Home Depot Inc. said Wednesday that an internal investigation of the company's stock option practices has concluded that errors caused it to have about $200 million in unrecorded option expenses over a 26-year period.
Despite the errors, the review, conducted with the help of outside counsel, determined that there was no intentional wrongdoing by any current member of the company's management team or its board of directors.
Home Depot, the nation's largest home improvement store chain, did not make an assertion about the integrity of actions of previous management.
However, it said that for many years management personnel who had since left Home Depot generally followed a practice of reviewing closing prices for a previous period and selecting a date with a low stock price to increase the value of the options being granted to certain employees. The option grants were subsequently approved by the board.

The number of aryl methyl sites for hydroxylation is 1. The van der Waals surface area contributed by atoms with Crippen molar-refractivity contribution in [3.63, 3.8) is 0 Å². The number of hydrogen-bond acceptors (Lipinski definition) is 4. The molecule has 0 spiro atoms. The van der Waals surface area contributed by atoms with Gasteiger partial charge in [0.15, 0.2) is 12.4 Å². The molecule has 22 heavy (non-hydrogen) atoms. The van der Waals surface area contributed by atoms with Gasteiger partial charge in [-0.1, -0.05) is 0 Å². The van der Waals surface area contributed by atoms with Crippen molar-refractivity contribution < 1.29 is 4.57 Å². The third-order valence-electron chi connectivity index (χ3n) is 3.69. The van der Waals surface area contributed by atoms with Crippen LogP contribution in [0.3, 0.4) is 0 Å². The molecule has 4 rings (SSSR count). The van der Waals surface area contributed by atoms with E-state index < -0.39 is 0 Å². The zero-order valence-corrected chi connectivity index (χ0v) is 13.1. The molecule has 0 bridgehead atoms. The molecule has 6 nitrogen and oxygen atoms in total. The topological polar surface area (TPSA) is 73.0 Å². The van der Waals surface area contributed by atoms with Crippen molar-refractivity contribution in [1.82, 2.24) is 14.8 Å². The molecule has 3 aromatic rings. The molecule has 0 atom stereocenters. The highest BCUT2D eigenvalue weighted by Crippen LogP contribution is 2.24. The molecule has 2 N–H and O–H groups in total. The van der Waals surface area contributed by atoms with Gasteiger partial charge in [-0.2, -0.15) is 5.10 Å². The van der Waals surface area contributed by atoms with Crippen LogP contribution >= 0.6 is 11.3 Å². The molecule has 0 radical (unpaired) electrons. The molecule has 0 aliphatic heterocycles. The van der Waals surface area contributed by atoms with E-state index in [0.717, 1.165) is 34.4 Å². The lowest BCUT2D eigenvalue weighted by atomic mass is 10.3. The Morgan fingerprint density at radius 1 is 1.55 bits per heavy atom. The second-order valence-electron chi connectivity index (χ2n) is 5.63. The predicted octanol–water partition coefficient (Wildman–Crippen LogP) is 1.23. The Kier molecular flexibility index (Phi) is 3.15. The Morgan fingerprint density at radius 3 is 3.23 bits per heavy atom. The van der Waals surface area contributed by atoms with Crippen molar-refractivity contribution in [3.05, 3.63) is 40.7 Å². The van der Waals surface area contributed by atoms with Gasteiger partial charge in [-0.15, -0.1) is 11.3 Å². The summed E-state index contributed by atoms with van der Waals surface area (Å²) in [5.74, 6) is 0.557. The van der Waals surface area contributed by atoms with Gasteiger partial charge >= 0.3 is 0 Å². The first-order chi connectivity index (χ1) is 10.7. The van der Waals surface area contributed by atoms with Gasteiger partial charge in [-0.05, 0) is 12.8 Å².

The practice is known as backdating, and it has resulted in reviews of stock option practices at a number of big corporations.
The unrecorded stock option expense at Home Depot covers the period from 1981 to the present, and it excludes related tax consequences.
The review also found:
* In numerous instances, and primarily before 2003, beneficiaries of grants who were required to report them to the Securities and Exchange Commission failed to do so in a timely manner or at all.
* Numerous option grants to rank-and-file employees were made "pursuant to delegations of authority that may not have been effective" under the laws of Delaware, where Home Depot is incorporated. A Home Depot spokesman refused to explain what that means, but Anthony Sabino, a St. John's University business professor, said it suggested whoever was authorizing options might not have been the best person to do so.
Atlanta-based Home Depot said in a statement that it did not consider the errors to have a material effect on the company's financial statements.
But the company said correction of the errors would result in an increase to paid-in capital of about $200 million and a decrease to retained earnings of the same amount.
The SEC and federal prosecutors are reviewing Home Depot's stock option practices. As a result, the company declined to comment beyond its statement and a quarterly report it simultaneously filed with the SEC.
Home Depot announced the findings after the close of regular trading, where its shares added 55 cents to $39.92. Shares fell to $39.50 in after-hours trading.